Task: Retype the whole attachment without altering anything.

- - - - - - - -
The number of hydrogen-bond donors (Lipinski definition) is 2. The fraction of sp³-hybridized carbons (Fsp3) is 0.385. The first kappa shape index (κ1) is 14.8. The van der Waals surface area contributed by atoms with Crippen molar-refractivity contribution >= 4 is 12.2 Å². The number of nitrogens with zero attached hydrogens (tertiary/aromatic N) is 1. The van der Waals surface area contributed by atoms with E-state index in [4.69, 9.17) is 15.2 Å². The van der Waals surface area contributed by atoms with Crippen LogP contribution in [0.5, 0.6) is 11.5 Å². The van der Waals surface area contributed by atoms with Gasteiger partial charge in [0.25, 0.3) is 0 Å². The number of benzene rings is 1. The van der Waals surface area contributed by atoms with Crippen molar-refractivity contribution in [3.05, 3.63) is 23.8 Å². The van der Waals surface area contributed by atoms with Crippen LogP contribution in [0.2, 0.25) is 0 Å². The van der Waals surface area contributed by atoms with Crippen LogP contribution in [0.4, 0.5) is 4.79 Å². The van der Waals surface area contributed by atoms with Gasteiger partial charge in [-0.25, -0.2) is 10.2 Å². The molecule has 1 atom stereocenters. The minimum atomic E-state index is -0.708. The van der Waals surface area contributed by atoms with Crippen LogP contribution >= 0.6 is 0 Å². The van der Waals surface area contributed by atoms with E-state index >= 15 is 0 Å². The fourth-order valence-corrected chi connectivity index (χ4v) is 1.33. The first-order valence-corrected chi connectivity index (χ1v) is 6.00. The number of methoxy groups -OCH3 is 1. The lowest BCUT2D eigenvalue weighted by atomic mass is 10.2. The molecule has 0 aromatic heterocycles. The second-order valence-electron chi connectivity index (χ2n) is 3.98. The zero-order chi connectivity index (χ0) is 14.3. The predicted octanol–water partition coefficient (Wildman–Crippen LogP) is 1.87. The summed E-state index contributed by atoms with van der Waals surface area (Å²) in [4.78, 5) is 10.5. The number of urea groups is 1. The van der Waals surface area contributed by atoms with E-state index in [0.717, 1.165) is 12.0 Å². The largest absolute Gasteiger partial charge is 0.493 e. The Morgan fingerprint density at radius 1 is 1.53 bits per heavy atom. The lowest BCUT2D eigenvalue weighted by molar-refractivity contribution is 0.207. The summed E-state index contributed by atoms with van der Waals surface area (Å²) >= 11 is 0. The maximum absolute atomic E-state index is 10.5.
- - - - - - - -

The number of hydrogen-bond donors (Lipinski definition) is 2. The fraction of sp³-hybridized carbons (Fsp3) is 0.385. The first kappa shape index (κ1) is 14.8. The van der Waals surface area contributed by atoms with Crippen molar-refractivity contribution >= 4 is 12.2 Å². The number of nitrogens with zero attached hydrogens (tertiary/aromatic N) is 1. The van der Waals surface area contributed by atoms with E-state index in [4.69, 9.17) is 15.2 Å². The van der Waals surface area contributed by atoms with Crippen LogP contribution in [0.5, 0.6) is 11.5 Å². The van der Waals surface area contributed by atoms with Gasteiger partial charge in [0.25, 0.3) is 0 Å². The number of benzene rings is 1. The van der Waals surface area contributed by atoms with Crippen molar-refractivity contribution in [3.05, 3.63) is 23.8 Å². The van der Waals surface area contributed by atoms with Crippen LogP contribution in [0.2, 0.25) is 0 Å². The van der Waals surface area contributed by atoms with Crippen LogP contribution in [0.4, 0.5) is 4.79 Å². The van der Waals surface area contributed by atoms with Gasteiger partial charge in [-0.25, -0.2) is 10.2 Å². The molecule has 1 atom stereocenters. The minimum atomic E-state index is -0.708. The van der Waals surface area contributed by atoms with Crippen LogP contribution >= 0.6 is 0 Å². The van der Waals surface area contributed by atoms with E-state index >= 15 is 0 Å². The fourth-order valence-corrected chi connectivity index (χ4v) is 1.33. The first-order valence-corrected chi connectivity index (χ1v) is 6.00. The number of methoxy groups -OCH3 is 1. The lowest BCUT2D eigenvalue weighted by atomic mass is 10.2. The molecule has 0 aromatic heterocycles. The second-order valence-electron chi connectivity index (χ2n) is 3.98. The zero-order chi connectivity index (χ0) is 14.3. The predicted octanol–water partition coefficient (Wildman–Crippen LogP) is 1.87. The summed E-state index contributed by atoms with van der Waals surface area (Å²) in [4.78, 5) is 10.5. The number of urea groups is 1. The van der Waals surface area contributed by atoms with E-state index in [0.717, 1.165) is 12.0 Å². The largest absolute Gasteiger partial charge is 0.493 e. The Morgan fingerprint density at radius 1 is 1.53 bits per heavy atom. The lowest BCUT2D eigenvalue weighted by molar-refractivity contribution is 0.207. The summed E-state index contributed by atoms with van der Waals surface area (Å²) >= 11 is 0. The maximum absolute atomic E-state index is 10.5.